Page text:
Rant 2 – About leading rides and pulling the line.

When riding, regularly, with a group there are some courtesies, beyond those of safe riding that should be observed.  Unfortunately, too many of the people I ride with fail to observe these courtesies.


There is one ride Susan and regularly join on week days (the benefits of being retired or out of work).  This ride does have two people that lead most of the time.  Some of us will try to lead a couple of times a season to give the group a different route or destination and to give the regular leaders a break.

The riding we generally do on weekends does have a rotation of about a dozen leaders. Some lead regularly, some sporadically.

To all the above people, Thank you.

For those of you who lead without a clue.

  • Know your route cold, or know how to modify it on the fly if necessary.  Drive it or ride it.  Improve it if you do not like it.
  • You are leading a group, not just riding.  Pay attention to your speed vs. the group’s speed and how much they are stretched out.
  • Take the lead seriously.

For those of you who do not lead rides . . . come on people.  Your excuses/objections/reasons are,  for the most part, lame.

Reason 1 –  I am new to the area and/or this group.
Reply 1 – That is a legitimate reason to not be leading, for the time being.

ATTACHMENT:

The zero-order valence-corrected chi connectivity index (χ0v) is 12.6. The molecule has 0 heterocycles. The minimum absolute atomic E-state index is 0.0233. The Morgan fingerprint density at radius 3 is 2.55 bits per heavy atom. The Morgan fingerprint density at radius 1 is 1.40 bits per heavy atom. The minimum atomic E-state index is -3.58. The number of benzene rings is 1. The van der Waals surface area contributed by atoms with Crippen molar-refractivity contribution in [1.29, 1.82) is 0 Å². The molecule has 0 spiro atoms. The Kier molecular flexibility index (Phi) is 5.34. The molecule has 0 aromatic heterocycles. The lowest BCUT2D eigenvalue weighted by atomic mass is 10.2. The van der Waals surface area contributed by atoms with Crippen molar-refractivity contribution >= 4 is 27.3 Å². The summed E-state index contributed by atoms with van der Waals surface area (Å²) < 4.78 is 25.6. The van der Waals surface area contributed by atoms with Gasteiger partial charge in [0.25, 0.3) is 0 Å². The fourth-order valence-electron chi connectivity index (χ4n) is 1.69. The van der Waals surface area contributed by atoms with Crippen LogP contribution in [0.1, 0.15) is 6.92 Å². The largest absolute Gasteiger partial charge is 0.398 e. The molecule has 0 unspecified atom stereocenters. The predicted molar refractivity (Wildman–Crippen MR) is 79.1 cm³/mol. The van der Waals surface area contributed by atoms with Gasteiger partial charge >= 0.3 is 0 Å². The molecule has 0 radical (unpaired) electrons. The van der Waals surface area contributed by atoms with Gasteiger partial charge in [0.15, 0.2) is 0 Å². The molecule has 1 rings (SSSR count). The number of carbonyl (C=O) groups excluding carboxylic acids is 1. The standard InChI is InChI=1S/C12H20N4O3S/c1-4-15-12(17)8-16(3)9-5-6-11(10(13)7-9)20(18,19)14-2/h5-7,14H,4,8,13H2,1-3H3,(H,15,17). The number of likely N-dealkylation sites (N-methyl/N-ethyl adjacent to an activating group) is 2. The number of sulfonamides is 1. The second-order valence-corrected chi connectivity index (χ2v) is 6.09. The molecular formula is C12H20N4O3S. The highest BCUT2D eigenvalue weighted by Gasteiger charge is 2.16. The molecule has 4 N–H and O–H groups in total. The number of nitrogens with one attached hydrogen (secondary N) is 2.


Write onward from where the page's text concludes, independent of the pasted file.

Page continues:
Reason 2 – I don’t know any routes.
Reply 2 – So learn some.  Get a map, drive the route. Go online to Mapmyride, Bikely or Google Maps.

Reason 3 – I am directionally challenged.
Reply 3  – You don’t believe and no one else does.  You drive your car from point A to point B.   A bike ride is merely connecting A to B to C to D.

Reason 4 – I am one of the slowest one in the group.
Reply 4  – Actually a reasonable concern.  However, that does not mean you cannot lead.  So, it will be a slower ride. That is actually nice now and then, particularly at the beginning and  end of the cycling season.

For those of you who CAN, but DO NOT, help the leader PULL.

Let’s keep this simple.

  • You are in a line, but not an organized pace line with rotating pulls.
  • You are a strong enough rider to pull this line yourself, at least for awhile.
  • You are riding fast enough to generate wind or there is a cross wind or headwind.
  • Your leader is out in front take the brunt of the work, while you are working significantly less by drafting.

Do you THINK, the leader may like a break?
Regardless of if you are asked, take a turn.
I have pulled entire rides for 40 miles.  Great exercise, but totally exhausting.

And when you pull, do so responsibly.
Make sure you are not going so fast that you lose the people behind you.
If you need to slow down momentarily, say “Slowing” in your outdoor voice.
If you need to slow down the pace line because YOU are tired, don’t.  Pull off to the left and indicate to the 2nd rider that he or she should pull for awhile.

Group riding is a shared experience.  You can take most of the time, but you need to give back as well.